For information on how to create a VPC peering connection, refer to AWS documentation on VPC Peering.

AccountB VPC Route Table:

AccountB VPC Route Table:

AccountA VPC Route Table:

AccountA VPC Route Table

Step 2

  • Create a new Amazon S3 bucket in AccountA with a bucket name that starts with ‘athena-’.
  • Next, you can download a sample file and upload it to the Amazon S3 bucket you just created.
  • Use the following statements to create AWS Glue database. Use an external table for the data in the Amazon S3 bucket so that you can query it from Athena.
  • Go to Athena console and define a new database:

CREATE DATABASE IF NOT EXISTS sampledb

Once the database is created, create a new table in sampledb (by selecting sampledb from the “Database” drop down menu). Replace the <<your bucket name>> with the bucket you just created:

CREATE EXTERNAL TABLE IF NOT EXISTS sampledb.amazon_reviews_tsv( marketplace string, customer_id string, review_id string, product_id string, product_parent string, product_title string, product_category string, star_rating int, helpful_votes int, total_votes int, vine string, verified_purchase string, review_headline string, review_body string, review_date string)
ROW FORMAT DELIMITED FIELDS TERMINATED BY '\t' ESCAPED BY '\\' LINES TERMINATED BY '\n'
LOCATION 's3://<<your bucket name>>/'
TBLPROPERTIES ("skip.header.line.count"="1")

 

Step 3

  • In AccountA, create a new IAM user with programmatic access.
  • Save the access key and secret access key.
  • For the same user add an Inline Policy which allows the following actions:

IAM summary

{ "Version": "2012-10-17", "Statement": [ { "Sid": "AllowAthenaReadActions", "Effect": "Allow", "Action": [ "athena:ListWorkGroups", "athena:ListDataCatalogs", "athena:GetExecutionEngine", "athena:GetExecutionEngines", "athena:GetNamespace", "athena:GetCatalogs", "athena:GetNamespaces", "athena:GetTables", "athena:GetTable" ], "Resource": "*" }, { "Sid": "AllowAthenaWorkgroupActions", "Effect": "Allow", "Action": [ "athena:StartQueryExecution", "athena:GetQueryResults", "athena:DeleteNamedQuery", "athena:GetNamedQuery", "athena:ListQueryExecutions", "athena:StopQueryExecution", "athena:GetQueryResultsStream", "athena:ListNamedQueries", "athena:CreateNamedQuery", "athena:GetQueryExecution", "athena:BatchGetNamedQuery", "athena:BatchGetQueryExecution", "athena:GetWorkGroup" ], "Resource": "*" }, { "Sid": "AllowGlueActionsViaVPCE", "Effect": "Allow", "Action": [ "glue:GetDatabase", "glue:GetDatabases", "glue:CreateDatabase", "glue:GetTables", "glue:GetTable" ], "Resource": "*" }, { "Sid": "AllowGlueActionsViaAthena", "Effect": "Allow", "Action": [ "glue:GetDatabase", "glue:GetDatabases", "glue:CreateDatabase", "glue:GetTables", "glue:GetTable" ], "Resource": "*" }, { "Sid": "AllowS3ActionsViaAthena", "Effect": "Allow", "Action": [ "s3:GetBucketLocation", "s3:GetObject", "s3:ListBucket", "s3:ListBucketMultipartUploads", "s3:ListMultipartUploadParts", "s3:AbortMultipartUpload", "s3:CreateBucket", "s3:PutObject" ], "Resource": [ "arn:aws:s3:::athena-*" ] } ]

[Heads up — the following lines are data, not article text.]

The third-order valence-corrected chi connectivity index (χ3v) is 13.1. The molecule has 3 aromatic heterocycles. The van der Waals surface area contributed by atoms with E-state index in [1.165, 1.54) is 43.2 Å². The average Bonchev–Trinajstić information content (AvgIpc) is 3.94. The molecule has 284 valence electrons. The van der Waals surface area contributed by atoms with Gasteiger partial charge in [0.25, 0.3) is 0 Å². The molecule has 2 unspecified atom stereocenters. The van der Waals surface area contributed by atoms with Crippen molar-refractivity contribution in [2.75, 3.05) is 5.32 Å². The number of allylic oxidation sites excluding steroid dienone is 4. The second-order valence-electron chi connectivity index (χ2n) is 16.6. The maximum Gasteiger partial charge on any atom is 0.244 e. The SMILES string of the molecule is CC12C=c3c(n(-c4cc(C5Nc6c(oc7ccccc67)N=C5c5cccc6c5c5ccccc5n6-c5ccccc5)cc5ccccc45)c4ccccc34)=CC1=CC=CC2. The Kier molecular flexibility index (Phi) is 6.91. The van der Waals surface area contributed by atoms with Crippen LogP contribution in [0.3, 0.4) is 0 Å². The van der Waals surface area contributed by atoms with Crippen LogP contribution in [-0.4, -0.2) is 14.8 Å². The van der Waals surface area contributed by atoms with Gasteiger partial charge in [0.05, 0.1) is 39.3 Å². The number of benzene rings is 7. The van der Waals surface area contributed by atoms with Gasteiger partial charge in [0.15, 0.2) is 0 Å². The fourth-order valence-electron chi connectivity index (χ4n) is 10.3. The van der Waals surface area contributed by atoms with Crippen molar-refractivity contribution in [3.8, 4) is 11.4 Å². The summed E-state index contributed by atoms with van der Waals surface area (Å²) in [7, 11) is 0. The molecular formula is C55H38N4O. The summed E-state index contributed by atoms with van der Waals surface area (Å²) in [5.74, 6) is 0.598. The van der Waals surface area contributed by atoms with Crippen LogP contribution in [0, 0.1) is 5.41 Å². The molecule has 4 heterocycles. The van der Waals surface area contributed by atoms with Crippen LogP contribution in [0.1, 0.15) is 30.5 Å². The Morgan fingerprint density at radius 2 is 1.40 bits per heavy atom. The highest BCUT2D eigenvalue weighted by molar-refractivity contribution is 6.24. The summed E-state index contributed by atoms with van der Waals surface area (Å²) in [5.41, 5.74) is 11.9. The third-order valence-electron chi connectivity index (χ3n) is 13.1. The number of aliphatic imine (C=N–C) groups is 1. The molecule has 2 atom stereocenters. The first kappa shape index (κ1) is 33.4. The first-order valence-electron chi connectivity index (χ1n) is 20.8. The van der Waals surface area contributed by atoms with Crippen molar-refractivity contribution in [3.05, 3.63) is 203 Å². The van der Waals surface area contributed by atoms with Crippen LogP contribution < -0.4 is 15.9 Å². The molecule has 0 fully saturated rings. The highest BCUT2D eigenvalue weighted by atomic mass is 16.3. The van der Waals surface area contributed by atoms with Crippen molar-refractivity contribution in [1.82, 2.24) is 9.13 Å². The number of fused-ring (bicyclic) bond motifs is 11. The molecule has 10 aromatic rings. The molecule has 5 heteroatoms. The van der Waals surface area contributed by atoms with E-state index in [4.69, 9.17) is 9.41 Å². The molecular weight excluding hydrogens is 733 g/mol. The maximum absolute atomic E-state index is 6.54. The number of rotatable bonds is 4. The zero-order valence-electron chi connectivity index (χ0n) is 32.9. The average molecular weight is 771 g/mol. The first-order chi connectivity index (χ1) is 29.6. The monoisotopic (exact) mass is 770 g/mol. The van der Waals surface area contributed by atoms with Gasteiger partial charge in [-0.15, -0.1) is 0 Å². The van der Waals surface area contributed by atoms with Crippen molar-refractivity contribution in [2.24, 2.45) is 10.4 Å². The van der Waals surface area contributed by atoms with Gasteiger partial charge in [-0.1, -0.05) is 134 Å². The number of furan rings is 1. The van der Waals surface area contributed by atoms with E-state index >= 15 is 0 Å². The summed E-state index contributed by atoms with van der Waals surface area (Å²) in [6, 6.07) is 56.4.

}

 

Step 4

  • In this step, we create an Interface VPC endpoint (AWS PrivateLink) for Athena in AccountA. When you use an interface VPC endpoint, communication between your Amazon VPC and Athena is conducted entirely within the AWS network.
  • Each VPC endpoint is represented by one or more Elastic Network Interfaces (ENIs) with private IP addresses in your VPC subnets.
  • To create an Interface VPC endpoint follow the instructions and select Athena in the AWS Services list. Do not select the checkbox for Enable Private DNS Name.
  • Ensure the security group that is attached to the Amazon VPC endpoint is open to inbound traffic on port 443 and 444 for source AccountB VPC CIDR 10.10.0.0/16. Port 444 is used by Athena to stream query results.